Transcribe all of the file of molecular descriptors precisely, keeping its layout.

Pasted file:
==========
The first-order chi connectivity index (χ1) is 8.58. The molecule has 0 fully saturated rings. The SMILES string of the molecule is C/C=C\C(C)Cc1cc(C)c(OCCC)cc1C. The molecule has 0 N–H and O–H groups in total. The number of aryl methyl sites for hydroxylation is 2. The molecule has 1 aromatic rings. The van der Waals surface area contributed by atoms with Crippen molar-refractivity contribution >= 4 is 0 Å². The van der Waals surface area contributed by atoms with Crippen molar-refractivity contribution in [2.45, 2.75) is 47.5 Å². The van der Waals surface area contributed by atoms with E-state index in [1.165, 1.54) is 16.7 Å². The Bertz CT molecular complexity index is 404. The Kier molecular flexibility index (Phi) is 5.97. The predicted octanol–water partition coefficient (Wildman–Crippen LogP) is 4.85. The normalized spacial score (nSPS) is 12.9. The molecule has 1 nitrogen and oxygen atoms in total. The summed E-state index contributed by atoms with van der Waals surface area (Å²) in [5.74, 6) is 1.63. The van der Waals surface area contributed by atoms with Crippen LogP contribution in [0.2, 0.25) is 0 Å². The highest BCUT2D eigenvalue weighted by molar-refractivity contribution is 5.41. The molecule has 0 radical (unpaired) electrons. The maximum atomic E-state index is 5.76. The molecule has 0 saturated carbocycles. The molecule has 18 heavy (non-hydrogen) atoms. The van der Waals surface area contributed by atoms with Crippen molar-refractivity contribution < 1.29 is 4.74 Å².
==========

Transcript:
The first-order chi connectivity index (χ1) is 8.58. The molecule has 0 fully saturated rings. The SMILES string of the molecule is C/C=C\C(C)Cc1cc(C)c(OCCC)cc1C. The molecule has 0 N–H and O–H groups in total. The number of aryl methyl sites for hydroxylation is 2. The molecule has 1 aromatic rings. The van der Waals surface area contributed by atoms with Crippen molar-refractivity contribution >= 4 is 0 Å². The van der Waals surface area contributed by atoms with Crippen molar-refractivity contribution in [2.45, 2.75) is 47.5 Å². The van der Waals surface area contributed by atoms with E-state index in [1.165, 1.54) is 16.7 Å². The Bertz CT molecular complexity index is 404. The Kier molecular flexibility index (Phi) is 5.97. The predicted octanol–water partition coefficient (Wildman–Crippen LogP) is 4.85. The normalized spacial score (nSPS) is 12.9. The molecule has 1 nitrogen and oxygen atoms in total. The summed E-state index contributed by atoms with van der Waals surface area (Å²) in [5.74, 6) is 1.63. The van der Waals surface area contributed by atoms with Crippen LogP contribution in [0.2, 0.25) is 0 Å². The highest BCUT2D eigenvalue weighted by molar-refractivity contribution is 5.41. The molecule has 0 radical (unpaired) electrons. The maximum atomic E-state index is 5.76. The molecule has 0 saturated carbocycles. The molecule has 18 heavy (non-hydrogen) atoms. The van der Waals surface area contributed by atoms with Crippen molar-refractivity contribution < 1.29 is 4.74 Å².